With some logical thinking and planning, this shouldn’t be too tough a puzzle, however it’s easy enough to get lost and go round in circles, trying, and re-trying the same paths, and making little progress. It had been a long number of years since I had solved this puzzle last, and it was certainly no walk in the park. I spent a good half hour just fiddling before realising why certain moves were blocked (must have been having a slow day) and then setting about to find the correct path to the exit. By checking the orientation that the gear needed to be in to allow it to be removed from the cube, then working back through the possible rotations and moves between faces, the path was easy enough to navigate, despite needing some paper and pencil to plot the moves in reverse then execute them.

Solved, with the gear removed.

Solved, with the gear removed.

There are a minimum of 16 moves needed from the starting position to separate the two pieces (if my counting is correct), however as with any maze, you may end up taking far more moves by the time you take into account the dead ends and back tracking that is likely to end up in the solution path.

There are lots of puzzle shops where you can buy your own copy, and it’s available on Puzzle Master as you might expect. If you don’t have a copy, I highly recommend it, as it’s a great fiddle toy, that you can spend a lot of time just moving the gear around the cube, and not really trying to solve the puzzle.


I wasn’t able to attend the IPP in Japan last year however given that I was getting married, I had a great excuse, and I’m not complaining about my choice of location. It did mean however that I missed out on a number of new puzzles from the IPP. Fortunately, I have a few friends who did go, and I was able to borrow some of the Japan Puzzles. Peppermint is a 3D printed puzzle designed by Scott Elliot for the Puzzle Exchange, and was digitally manufactured in colorful ABS by Bradley Rigdon at PrintTo3D according to Scott.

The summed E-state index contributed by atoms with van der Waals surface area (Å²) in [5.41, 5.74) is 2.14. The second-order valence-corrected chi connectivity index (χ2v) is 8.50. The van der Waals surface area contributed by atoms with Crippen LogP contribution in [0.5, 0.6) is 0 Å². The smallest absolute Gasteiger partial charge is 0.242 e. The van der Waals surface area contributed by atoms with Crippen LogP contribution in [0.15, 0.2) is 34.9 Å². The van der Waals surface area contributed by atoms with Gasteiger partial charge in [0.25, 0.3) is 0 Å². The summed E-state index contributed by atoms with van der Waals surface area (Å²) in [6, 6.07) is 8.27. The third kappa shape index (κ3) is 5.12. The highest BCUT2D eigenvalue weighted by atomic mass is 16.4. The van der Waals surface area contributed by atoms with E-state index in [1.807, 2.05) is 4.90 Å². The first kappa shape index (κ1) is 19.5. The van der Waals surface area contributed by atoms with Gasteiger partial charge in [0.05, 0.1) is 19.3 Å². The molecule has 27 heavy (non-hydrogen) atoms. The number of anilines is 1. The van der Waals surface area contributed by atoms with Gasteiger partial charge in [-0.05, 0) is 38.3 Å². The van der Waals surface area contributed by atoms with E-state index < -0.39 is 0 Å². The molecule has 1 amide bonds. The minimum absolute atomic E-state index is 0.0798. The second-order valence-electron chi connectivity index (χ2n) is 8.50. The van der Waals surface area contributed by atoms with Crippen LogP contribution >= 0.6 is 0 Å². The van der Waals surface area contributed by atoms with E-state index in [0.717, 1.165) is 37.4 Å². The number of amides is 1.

Peppermint.  An exchange puzzle from Scott Elliot.

Peppermint. An exchange puzzle from Scott Elliot.

You can read all about the design process for the puzzle over on Scott’s blog here if you’re interested. I certainly recommend it as it really shows the work that goes into refining a puzzle design. The finished puzzle measures 2.25″ x 1.75″, and seems like a fairly large puzzle in your hands.

Peppermint.  Unboxed.

Peppermint. Unboxed.

The puzzle consists of four pieces, which combine together into two linked sub assemblies. The outer shell doesn’t move, while the sphere in the centre is free to rotate around. If you’re familiar with the Cast Marble from Hanayama, then you’ll have a fair idea of what’s going on here. The difference is that you can only see the sphere from one side of the puzzle. On the other side is a closed dome that hides the sphere away.

Peppermint.  Taking the pieces apart

Peppermint. Taking the pieces apart.